Maths teacher Diarra Bousso Gueye was grading a set of algebra papers when she had a Eureka moment. Gueye, who had long harbored fashion aspirations from her childhood when she made clothes for her dolls, pondered what if she took the equations she taught to create drawings and prints for clothing?
After that classroom moment, her brand Diarrablu started using math concepts such as geometric transformations and quadratic transformations to create multiple prints in bold colors.
“My work is fully focused on the use of mathematics for the creative process,” she told CNN.
The Joal print is named after an iconic coastal town in Senegal called Joal Fadiouth. One of her prints (pictured above) — the Joal print — was inspired by a class on exponential and quadratic functions, she says. According to Gueye, the seashell shapes were digitally-generated and graphed to create clam seashell shapes on swimsuits, kimonos, and dresses.
Math equations were digitally generated and graphed to create the seashell shapes on the Joal print, Gueye says.
“I am proud to call myself a creative mathematician and I spend my day doing or teaching math. As a result, all my creations have this DNA,” she said.
Gueye launched the clothing label in 2015 and started using maths equations in her designs a few years later. She currently shuttlesbetween the US, where she teaches maths in a Silicon Valley high school and Senegal, West Africa, where her clothes are made.
Her place of birth features heavily in her work and one of her current collections, the Joal print, is inspired by a Senegalese coastal town.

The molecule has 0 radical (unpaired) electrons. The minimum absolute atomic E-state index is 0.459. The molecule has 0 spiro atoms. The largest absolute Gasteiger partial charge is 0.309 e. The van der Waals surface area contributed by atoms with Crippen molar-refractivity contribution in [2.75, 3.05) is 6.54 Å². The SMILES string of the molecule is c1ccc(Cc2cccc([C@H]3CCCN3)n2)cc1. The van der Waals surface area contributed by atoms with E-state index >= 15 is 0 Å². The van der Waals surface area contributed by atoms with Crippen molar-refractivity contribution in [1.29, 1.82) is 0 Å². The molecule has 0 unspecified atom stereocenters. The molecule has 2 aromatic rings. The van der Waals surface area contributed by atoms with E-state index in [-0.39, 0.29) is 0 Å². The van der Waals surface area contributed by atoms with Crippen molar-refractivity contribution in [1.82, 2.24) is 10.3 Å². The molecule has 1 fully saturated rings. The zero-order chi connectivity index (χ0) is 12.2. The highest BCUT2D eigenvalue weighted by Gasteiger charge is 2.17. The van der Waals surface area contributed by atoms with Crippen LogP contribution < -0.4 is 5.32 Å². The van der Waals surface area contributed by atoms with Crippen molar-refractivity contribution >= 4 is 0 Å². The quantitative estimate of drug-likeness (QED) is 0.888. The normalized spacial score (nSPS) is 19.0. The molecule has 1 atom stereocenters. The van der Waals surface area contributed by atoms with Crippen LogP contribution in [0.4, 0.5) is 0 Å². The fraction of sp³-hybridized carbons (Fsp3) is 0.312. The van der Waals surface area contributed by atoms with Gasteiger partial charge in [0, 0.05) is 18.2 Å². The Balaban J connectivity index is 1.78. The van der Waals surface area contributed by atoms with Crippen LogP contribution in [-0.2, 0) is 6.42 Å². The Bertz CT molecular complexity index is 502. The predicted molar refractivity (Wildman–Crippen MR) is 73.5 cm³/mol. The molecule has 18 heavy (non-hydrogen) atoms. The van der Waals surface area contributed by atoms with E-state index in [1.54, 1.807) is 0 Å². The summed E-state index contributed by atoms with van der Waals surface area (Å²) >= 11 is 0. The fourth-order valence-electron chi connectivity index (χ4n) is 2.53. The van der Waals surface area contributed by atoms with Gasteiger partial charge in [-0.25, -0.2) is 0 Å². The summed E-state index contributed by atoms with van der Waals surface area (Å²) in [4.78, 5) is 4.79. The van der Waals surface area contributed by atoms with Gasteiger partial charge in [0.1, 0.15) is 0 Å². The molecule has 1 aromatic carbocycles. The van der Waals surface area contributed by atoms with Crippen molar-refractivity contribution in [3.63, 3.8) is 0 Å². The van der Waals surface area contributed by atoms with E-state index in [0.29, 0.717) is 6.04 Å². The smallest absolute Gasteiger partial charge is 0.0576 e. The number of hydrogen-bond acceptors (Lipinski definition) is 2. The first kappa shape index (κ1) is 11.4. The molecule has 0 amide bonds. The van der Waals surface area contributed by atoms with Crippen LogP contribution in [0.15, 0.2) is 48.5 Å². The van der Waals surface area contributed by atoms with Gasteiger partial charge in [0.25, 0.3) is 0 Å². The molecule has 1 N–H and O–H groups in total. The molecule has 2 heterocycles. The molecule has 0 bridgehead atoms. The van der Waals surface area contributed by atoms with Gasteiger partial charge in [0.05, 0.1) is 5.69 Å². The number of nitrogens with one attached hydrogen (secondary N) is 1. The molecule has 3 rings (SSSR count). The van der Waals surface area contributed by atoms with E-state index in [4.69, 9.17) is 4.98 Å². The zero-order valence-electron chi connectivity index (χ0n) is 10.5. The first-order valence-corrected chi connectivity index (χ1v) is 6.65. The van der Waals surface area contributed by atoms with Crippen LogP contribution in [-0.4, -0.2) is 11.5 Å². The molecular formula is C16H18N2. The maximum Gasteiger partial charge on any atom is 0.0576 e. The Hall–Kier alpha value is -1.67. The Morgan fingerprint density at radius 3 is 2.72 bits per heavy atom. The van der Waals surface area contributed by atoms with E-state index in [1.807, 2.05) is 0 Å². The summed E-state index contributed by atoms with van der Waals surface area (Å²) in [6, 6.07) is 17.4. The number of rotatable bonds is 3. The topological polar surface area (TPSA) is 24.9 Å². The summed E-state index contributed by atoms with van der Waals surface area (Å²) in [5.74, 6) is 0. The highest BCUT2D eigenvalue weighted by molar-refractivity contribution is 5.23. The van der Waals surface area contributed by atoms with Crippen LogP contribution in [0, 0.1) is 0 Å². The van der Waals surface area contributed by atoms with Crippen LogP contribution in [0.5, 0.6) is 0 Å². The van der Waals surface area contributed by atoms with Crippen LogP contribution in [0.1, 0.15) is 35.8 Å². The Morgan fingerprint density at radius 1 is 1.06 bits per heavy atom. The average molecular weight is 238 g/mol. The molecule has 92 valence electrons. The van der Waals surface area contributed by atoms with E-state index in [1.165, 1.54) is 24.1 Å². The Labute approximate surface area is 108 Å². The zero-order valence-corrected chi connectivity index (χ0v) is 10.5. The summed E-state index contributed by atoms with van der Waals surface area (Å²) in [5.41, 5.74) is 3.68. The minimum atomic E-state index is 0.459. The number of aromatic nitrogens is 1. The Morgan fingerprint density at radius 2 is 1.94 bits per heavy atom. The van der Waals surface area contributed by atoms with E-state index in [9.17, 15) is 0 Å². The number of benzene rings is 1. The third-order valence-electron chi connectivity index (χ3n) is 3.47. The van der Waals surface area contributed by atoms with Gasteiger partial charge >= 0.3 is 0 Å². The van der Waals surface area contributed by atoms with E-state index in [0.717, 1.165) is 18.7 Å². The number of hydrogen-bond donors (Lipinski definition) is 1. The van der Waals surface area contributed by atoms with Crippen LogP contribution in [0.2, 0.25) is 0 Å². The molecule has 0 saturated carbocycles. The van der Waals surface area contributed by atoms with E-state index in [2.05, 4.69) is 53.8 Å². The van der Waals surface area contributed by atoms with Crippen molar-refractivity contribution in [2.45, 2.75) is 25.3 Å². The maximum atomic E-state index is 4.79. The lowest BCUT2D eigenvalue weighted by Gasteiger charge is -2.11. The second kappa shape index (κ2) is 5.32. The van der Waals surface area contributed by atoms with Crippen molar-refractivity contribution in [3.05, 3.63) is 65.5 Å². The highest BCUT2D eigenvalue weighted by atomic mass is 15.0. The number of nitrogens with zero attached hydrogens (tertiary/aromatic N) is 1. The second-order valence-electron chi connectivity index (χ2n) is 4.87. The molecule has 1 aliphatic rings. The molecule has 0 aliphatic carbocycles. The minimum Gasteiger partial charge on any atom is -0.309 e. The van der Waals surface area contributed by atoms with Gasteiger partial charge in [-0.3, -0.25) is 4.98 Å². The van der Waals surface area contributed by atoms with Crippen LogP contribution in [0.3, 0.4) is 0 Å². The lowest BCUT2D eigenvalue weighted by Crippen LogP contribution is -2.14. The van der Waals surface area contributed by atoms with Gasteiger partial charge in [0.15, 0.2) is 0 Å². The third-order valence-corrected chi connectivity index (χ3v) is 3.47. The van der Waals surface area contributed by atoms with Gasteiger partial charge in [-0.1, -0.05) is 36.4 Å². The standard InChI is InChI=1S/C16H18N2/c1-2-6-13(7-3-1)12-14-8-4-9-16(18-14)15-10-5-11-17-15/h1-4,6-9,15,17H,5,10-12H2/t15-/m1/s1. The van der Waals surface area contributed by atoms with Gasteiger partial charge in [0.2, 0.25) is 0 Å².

“I developed the Joal print for SS20 which is the result of graphing essential seashells instead of drawing them, to recreate the ecosystem of Joal Fadiouth, an iconic coastal town in Senegal, ” she said.
When she was sixteen she moved to Norway to finish high school. Upon graduation, she moved to the US where she studied Maths, Economics, and Statistics.
She later got a job on Wall Street working first at an investment bank, then later on the trading floor. But she never forgot her first love — fashion and eventually started a blog where she documented fashion inspiration on the streets of New York.
Creative wave of African designers
In 2013, Gueye eventually left Wall Street and registered her fashion brand. She started organizing fashion weeks and events in countries including the US and Senegal before embarking on a Master’s in Mathematics at Stanford University.
Gueye is part of a creative wave of designers who are innovating African fashion, an industry that is expanding rapidly. According to a 2015 report by Euromonitor, Sub-saharan Africa’s apparel and footwear market is reportedly worth $31 billion.
Labels such as Nigeria’s Maki Oh — worn by Beyonce — and South Africa’s Mantsho are establishing themselves as international brands beyond the continent. This Kenyan artist is illustrating African women like you have never seen before.
Like many of these fashion brands, Gueye’s growth in Africa has been exponential. In coming years, she says she wants more collaborations between designers on the continent.”I am happy that African designers are taking stronger ownership of the narrative and I encourage us to keep writing our own stories and create our own validation.”